What happens when an employee files for bankruptcy? Can employers terminate the employee’s job? Can future employers refuse employment?
These questions were recently posed to an Offit Kurman attorney who also handles a wide variety of labor and employment issues. “Although Government employers are prohibited from refusing to hire based on bankruptcy filing, there is more flexibility– and danger– for private employers” explained Offit Kurman. In 2010, the Third Circuit Court of Appeals held that private employers could refuse to hire applicants who filed for bankruptcy but were prohibited from discriminating or terminating current employees seeking bankruptcy protection. This decision was contrary to several others across the nation which held that private employers were prohibited from refusing employment. Despite the discrepancy among the courts, the Supreme Court has not yet made a decision on this matter. According to a little-known anti-discrimination provision of the Bankruptcy Code(11 U.S.C. §525(b)): No private employer may terminate the employment of, or discriminate with respect to employment against, an individual who is or has been a debtor under this title, a debtor or bankrupt under the Bankruptcy Act, or an individual associated with [i.e. a spouse or parent of] such debtor or bankrupt, solely because such debtor or bankrupt—
- is or has been a debtor under this title or a debtor or bankrupt under the Bankruptcy Act;
- has been insolvent before the commencement of a case under this title or during the case but before the grant or denial of a discharge; or
- has not paid a debt that is dischargeable in a case under this title or that was discharged under the Bankruptcy Act.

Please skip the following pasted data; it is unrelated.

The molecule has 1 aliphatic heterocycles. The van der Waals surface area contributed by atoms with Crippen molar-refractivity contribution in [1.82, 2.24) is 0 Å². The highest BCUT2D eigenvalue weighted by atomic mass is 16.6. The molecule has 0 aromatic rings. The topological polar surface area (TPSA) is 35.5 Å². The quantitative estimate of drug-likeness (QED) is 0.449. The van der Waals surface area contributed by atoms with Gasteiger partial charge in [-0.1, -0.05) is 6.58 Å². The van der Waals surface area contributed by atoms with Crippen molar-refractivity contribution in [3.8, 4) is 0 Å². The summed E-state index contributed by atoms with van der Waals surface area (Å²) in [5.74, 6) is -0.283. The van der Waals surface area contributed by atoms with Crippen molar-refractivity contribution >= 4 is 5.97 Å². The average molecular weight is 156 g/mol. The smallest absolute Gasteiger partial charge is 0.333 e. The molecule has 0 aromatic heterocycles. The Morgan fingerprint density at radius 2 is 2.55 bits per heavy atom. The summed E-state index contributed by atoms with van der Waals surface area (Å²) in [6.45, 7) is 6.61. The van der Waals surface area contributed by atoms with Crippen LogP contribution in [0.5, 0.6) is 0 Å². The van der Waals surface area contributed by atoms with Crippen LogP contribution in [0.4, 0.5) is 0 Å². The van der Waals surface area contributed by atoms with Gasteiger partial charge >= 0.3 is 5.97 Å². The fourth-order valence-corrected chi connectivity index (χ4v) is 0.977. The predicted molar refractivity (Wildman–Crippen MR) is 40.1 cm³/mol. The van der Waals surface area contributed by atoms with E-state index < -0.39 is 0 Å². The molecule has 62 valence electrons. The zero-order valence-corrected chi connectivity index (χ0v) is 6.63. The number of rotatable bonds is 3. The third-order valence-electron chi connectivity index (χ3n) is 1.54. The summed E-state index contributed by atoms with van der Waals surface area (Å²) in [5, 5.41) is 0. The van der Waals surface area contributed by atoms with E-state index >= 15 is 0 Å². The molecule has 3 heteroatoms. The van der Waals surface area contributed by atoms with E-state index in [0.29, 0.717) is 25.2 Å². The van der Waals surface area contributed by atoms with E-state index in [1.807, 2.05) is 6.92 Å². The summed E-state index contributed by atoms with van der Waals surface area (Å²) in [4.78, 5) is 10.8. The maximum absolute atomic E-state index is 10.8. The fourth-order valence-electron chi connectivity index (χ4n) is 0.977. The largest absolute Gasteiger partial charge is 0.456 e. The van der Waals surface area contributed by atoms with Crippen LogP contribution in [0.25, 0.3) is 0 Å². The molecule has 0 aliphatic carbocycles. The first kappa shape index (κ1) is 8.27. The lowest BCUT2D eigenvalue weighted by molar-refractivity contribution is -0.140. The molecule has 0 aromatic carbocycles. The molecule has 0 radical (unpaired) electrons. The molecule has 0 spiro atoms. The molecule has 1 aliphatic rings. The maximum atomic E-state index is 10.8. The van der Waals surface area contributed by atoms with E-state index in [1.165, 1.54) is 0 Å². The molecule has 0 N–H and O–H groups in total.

Here in Maryland, “no published cases have been decided by the federal circuit controlling Maryland,” explained Offit Kurman, “but making policies based on a simple bankruptcy filing may be as dangerous as doing them based on requiring applicants and employees maintain certain credit scores,” says Offit Kurman . As with all HR policies, employers need to be consistent in their application of their standards and need to be able to demonstrate that the requirements where set for specific employment related reasons. Attacks of such policies typically argue that they significantly disadvantage individuals of a particular race, national origin, or another protected characteristic, and do not accurately predict who will be a responsible, reliable, or safe employee. In the legal world, the policy or practice may be deemed illegal because it has a “disparate impact” and is not “job-related and consistent with business necessity.” For businesses in the financial sector, such as banks and credit unions, it is easier to make an argument that creditworthiness is a business necessity but setting the threshold standard and then applying it consistently and regularly becomes a more difficult task. There is also new federal and state legislation always being introduced to eliminate the practice of making hiring decisions based on credit checks of any fashion (usually with an exception for security clearances). Employers also need to keep in mind that since this information is usually disclosed through a background check, they must make sure FCRA responsibilities are met with appropriate notices and disclosure to the applicant or employee. “The lesson — never limit the reasons for hiring an individual solely to a bankruptcy filing or an evaluation of their credit; win or lose, you don’t want the hassle of the litigation,” says Offit Kurman. When in doubt, consult with your attorney before making any employment decision based on bankruptcy and creditworthiness. In today’s workplace, there’s a distinct advantage to having a legal partner with the knowledge and experience to provide sound guidance in labor and employment issues. And who better to have in your corner than Offit Kurman? Aside from our team of experienced labor and employment attorneys, we also have Credit Union HR Professionals, who specialize in such cases. If you have any questions about Employee Bankruptcy, please contact us.